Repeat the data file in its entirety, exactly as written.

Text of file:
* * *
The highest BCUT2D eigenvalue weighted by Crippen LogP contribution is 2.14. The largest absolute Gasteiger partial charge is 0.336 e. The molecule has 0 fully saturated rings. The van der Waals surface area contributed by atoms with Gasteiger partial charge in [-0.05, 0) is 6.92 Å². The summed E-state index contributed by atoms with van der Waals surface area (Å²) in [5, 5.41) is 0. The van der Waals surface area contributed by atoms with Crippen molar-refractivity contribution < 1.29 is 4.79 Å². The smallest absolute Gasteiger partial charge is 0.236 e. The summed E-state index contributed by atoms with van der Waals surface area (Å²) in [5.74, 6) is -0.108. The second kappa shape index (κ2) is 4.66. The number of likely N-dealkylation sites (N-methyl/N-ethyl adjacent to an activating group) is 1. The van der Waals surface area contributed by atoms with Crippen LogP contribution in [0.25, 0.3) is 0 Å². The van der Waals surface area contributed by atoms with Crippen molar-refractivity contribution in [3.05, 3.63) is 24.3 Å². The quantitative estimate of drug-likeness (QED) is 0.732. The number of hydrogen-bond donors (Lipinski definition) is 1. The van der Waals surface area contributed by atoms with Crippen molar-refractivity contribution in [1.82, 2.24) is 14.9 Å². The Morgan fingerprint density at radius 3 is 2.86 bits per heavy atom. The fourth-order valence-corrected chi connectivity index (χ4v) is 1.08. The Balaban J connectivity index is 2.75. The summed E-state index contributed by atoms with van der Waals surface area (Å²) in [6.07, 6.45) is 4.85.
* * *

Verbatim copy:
The highest BCUT2D eigenvalue weighted by Crippen LogP contribution is 2.14. The largest absolute Gasteiger partial charge is 0.336 e. The molecule has 0 fully saturated rings. The van der Waals surface area contributed by atoms with Gasteiger partial charge in [-0.05, 0) is 6.92 Å². The summed E-state index contributed by atoms with van der Waals surface area (Å²) in [5, 5.41) is 0. The van der Waals surface area contributed by atoms with Crippen molar-refractivity contribution < 1.29 is 4.79 Å². The smallest absolute Gasteiger partial charge is 0.236 e. The summed E-state index contributed by atoms with van der Waals surface area (Å²) in [5.74, 6) is -0.108. The second kappa shape index (κ2) is 4.66. The number of likely N-dealkylation sites (N-methyl/N-ethyl adjacent to an activating group) is 1. The van der Waals surface area contributed by atoms with Crippen LogP contribution in [0.25, 0.3) is 0 Å². The van der Waals surface area contributed by atoms with Crippen molar-refractivity contribution in [3.05, 3.63) is 24.3 Å². The quantitative estimate of drug-likeness (QED) is 0.732. The number of hydrogen-bond donors (Lipinski definition) is 1. The van der Waals surface area contributed by atoms with Crippen molar-refractivity contribution in [1.82, 2.24) is 14.9 Å². The Morgan fingerprint density at radius 3 is 2.86 bits per heavy atom. The fourth-order valence-corrected chi connectivity index (χ4v) is 1.08. The Balaban J connectivity index is 2.75. The summed E-state index contributed by atoms with van der Waals surface area (Å²) in [6.07, 6.45) is 4.85.